Windburn, Sunburn – what’s the difference?
- Sunburn is caused by prolonged exposure to ultraviolet light (UV) from the sun
- Windburn is caused by prolonged exposure to cold, dry air
Cold, dry air pulls moisture from exposed skin through a process called trans-epidermal water loss (TEWL). TEWL is the process of moisture evaporating from your skin.
In response to cold, dry conditions, your body dilates the blood vessels near the surface of the skin to increase blood flow. This increased blood flow maintains skin moisture and temperature to protect your skin. Your red skin is from these dilated blood vessels.
Over a short period of time this response protects your skin from damage. In harsher conditions this period of protection decreases and eventually your skin suffers damage.
Sunburn is caused by exposure to the sun’s UV rays. UV rays cause your skin to dry out and suffer from TEWL like windburn. However, UV rays also damage the DNA in your skin cells which accelorates the aging process and can also cause cancer.
It’s not uncommon to suffer from both sunburn and windburn at the same time. Both conditions accelerate the aging of your skin and cannot be un-done.
Five Ways to Prevent Windburn
The best way to treat wind burn is to prevent it. Once the damage is done, it cannot be un-done. Just like sunburn the damage accumulates over the years.
And just like sunburn, there are all kinds of products to treat and prevent windburn.
For most athletes, over exposure to the elements is common. We cannot control the environment and sometimes we are unprepared to deal with harsh conditions.
Even under “normal” conditions our exposed skin is suffering from UV and the effects or TEWL.
Clear or overcast skies allow the sun’s UV rays to damage our skin. Add cold, dry and windy conditions and our skin can really suffer.
Here are Five Ways to Prevent Windburn
1.) Use a skin cream that locks in moisture. Products that contain petroleum jelly, cocoa butter, jojoba oil, shea butter, lanolin or beeswax are good to use.
These ingredients are called “Occlusives” and form a thin film on your skin which help prevent trans-epidermal water loss (TEWL). Check out “The Naked Chemist” for more information on occlusives.
Occlusives stay on the surface of your skin to form a protective layer to lock in moisture. Occlusives can also clog pores and cause acne.
Some dermatologists recommend using sun screen every day. When you know you will be exposed for long periods you should use a sunscreen containing an occlusive.
This is the easiest tip to implement. Keep a tube of quality sun screen in your bag and in your car.
2.) Don’t forget your lips. Our lips are exposed to sun every day and the bitter cold of winter does not help. Some chap stick and lip balm is made with bee’s wax and have a decent SPF. Beeswax is an occlusive and a natural product.
Chap sticks are small and easy to keep in your bag, car or coat pocket. Easy.
3.) Avoid exposure to extreme temperatures for prolonged periods of time. In the summer time you want to avoid outside activities when the UV Index is highest. In cold temperatures you want to avoid being outside for long periods of time in harsh conditions.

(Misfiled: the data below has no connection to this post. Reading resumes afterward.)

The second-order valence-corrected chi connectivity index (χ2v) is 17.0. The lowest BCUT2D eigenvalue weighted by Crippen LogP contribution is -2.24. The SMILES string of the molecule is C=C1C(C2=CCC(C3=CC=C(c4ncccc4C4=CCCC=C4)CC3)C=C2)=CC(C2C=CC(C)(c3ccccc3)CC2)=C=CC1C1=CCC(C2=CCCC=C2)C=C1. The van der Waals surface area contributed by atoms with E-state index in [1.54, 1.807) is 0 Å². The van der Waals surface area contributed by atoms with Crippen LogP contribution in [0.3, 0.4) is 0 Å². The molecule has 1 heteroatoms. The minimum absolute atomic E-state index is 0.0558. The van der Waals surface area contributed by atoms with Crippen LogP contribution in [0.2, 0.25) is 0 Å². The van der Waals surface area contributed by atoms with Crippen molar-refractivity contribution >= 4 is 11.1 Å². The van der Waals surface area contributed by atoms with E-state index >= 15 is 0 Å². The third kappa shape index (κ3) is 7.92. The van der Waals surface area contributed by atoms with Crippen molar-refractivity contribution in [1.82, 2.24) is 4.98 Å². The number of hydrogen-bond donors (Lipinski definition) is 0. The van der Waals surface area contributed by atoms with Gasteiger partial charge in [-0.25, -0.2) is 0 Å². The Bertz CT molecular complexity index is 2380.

You may have to run at different times of the day or drive the kids to school. When the days are short and the nights are frigid, a treadmill may be your best friend.
If you do have to run in harsh conditions, cover as much skin as possible.
Kids should wear gloves and knit caps for the bus stop or walk home. A baseball hat doesn’t protect ears from frostbite or windburn and has virtually no insulation for your kid’s head.
4.) Break up your exposure time. Your body responds to the conditions and can protect you over the short run. But it needs time to recover from exposure. See the chart below for frost bite. Cut those times in half for windburn and plan accordingly.
Your body will heat up from running but exposed skin is still vulnerable to wind burn. Try breaking a long run into shorter runs and give your skin time to recover in sheltered warmth. Re-apply your skin cream.
You can also break up your outside chores by taking a break from snow shoveling to re-hydrate and help your skin recover.
Breaking up activities is probably the most difficult thing to do. Who wants to cut a long run short or not just get the shoveling done?
5.) Check the weather forecast; know the wind chill. Quite often forecasts will include the wind chill factor. Knowing the conditions is key to protecting your skin.
Use this chart to estimate the wind chill in your area. Click on the chart to get a National Weather Service pdf download.
It’s important to keep in mind that conditions constantly change. If the air temperature is 20° and you get into a 30mph wind, you have a 1°F wind chill.
Due to the variability of conditions it is best to be a little cautious. Wearing a quality sun screen all the time is probably a good idea. If conditions are marginal, you should be prepared to seek shelter and change your plans if conditions worsen.
How to treat Windburn
Windburned skin is damaged, sensitive skin. Moisturizing lotion and avoiding further exposure will help your skin recover. Avoid lotions with fragrances or harsh ingredients and look for lotions for “sensitive” skin.
Aloe Vera is a good choice, but consult with your physician or pharmacist for advice on the best treatment for you.
While a hot shower may feel great after coming in from the cold, hot water is not good for wind burn or sunburned skin. If you want a hot shower try to keep the hot water off of your damaged skin.
Hot water and soap break up and wash away the lipids on the surface of your skin. Lipids are the natural oils in your skin that hold in moisture and help keep your skin soft.Try to wash your damaged skin with warm water and then apply lotion.
Run well my friends,